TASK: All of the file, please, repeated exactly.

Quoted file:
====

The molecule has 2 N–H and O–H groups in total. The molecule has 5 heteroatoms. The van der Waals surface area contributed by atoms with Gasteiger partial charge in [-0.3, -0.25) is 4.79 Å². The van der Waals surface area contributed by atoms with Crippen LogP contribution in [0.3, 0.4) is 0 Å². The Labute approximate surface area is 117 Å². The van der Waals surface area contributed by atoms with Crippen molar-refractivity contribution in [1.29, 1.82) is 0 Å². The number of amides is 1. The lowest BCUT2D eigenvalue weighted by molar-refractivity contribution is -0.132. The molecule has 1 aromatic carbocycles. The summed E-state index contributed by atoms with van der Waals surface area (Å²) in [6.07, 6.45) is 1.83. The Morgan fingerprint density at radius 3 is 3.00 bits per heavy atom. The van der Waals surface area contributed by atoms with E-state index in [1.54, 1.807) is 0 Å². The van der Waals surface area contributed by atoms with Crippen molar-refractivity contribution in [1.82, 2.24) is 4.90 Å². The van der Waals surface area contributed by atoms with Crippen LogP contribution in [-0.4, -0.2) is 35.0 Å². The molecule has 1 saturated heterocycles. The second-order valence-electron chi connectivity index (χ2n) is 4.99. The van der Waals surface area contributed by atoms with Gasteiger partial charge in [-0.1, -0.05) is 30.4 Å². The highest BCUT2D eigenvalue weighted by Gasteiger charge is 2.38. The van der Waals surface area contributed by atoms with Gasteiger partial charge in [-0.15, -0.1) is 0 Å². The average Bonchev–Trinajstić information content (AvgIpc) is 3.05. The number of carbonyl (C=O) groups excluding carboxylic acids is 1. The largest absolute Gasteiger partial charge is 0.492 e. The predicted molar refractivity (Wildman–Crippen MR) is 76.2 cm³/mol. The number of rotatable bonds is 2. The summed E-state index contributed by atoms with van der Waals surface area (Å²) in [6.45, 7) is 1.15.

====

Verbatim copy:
The molecule has 2 N–H and O–H groups in total. The molecule has 5 heteroatoms. The van der Waals surface area contributed by atoms with Gasteiger partial charge in [-0.3, -0.25) is 4.79 Å². The van der Waals surface area contributed by atoms with Crippen LogP contribution in [0.3, 0.4) is 0 Å². The Labute approximate surface area is 117 Å². The van der Waals surface area contributed by atoms with Crippen molar-refractivity contribution in [1.29, 1.82) is 0 Å². The number of amides is 1. The lowest BCUT2D eigenvalue weighted by molar-refractivity contribution is -0.132. The molecule has 1 aromatic carbocycles. The summed E-state index contributed by atoms with van der Waals surface area (Å²) in [6.07, 6.45) is 1.83. The Morgan fingerprint density at radius 3 is 3.00 bits per heavy atom. The van der Waals surface area contributed by atoms with E-state index in [1.54, 1.807) is 0 Å². The van der Waals surface area contributed by atoms with Crippen molar-refractivity contribution in [1.82, 2.24) is 4.90 Å². The van der Waals surface area contributed by atoms with Crippen LogP contribution in [-0.4, -0.2) is 35.0 Å². The molecule has 1 saturated heterocycles. The second-order valence-electron chi connectivity index (χ2n) is 4.99. The van der Waals surface area contributed by atoms with Gasteiger partial charge in [-0.1, -0.05) is 30.4 Å². The highest BCUT2D eigenvalue weighted by Gasteiger charge is 2.38. The van der Waals surface area contributed by atoms with Gasteiger partial charge in [-0.15, -0.1) is 0 Å². The average Bonchev–Trinajstić information content (AvgIpc) is 3.05. The number of carbonyl (C=O) groups excluding carboxylic acids is 1. The largest absolute Gasteiger partial charge is 0.492 e. The predicted molar refractivity (Wildman–Crippen MR) is 76.2 cm³/mol. The number of rotatable bonds is 2. The summed E-state index contributed by atoms with van der Waals surface area (Å²) in [6.45, 7) is 1.15.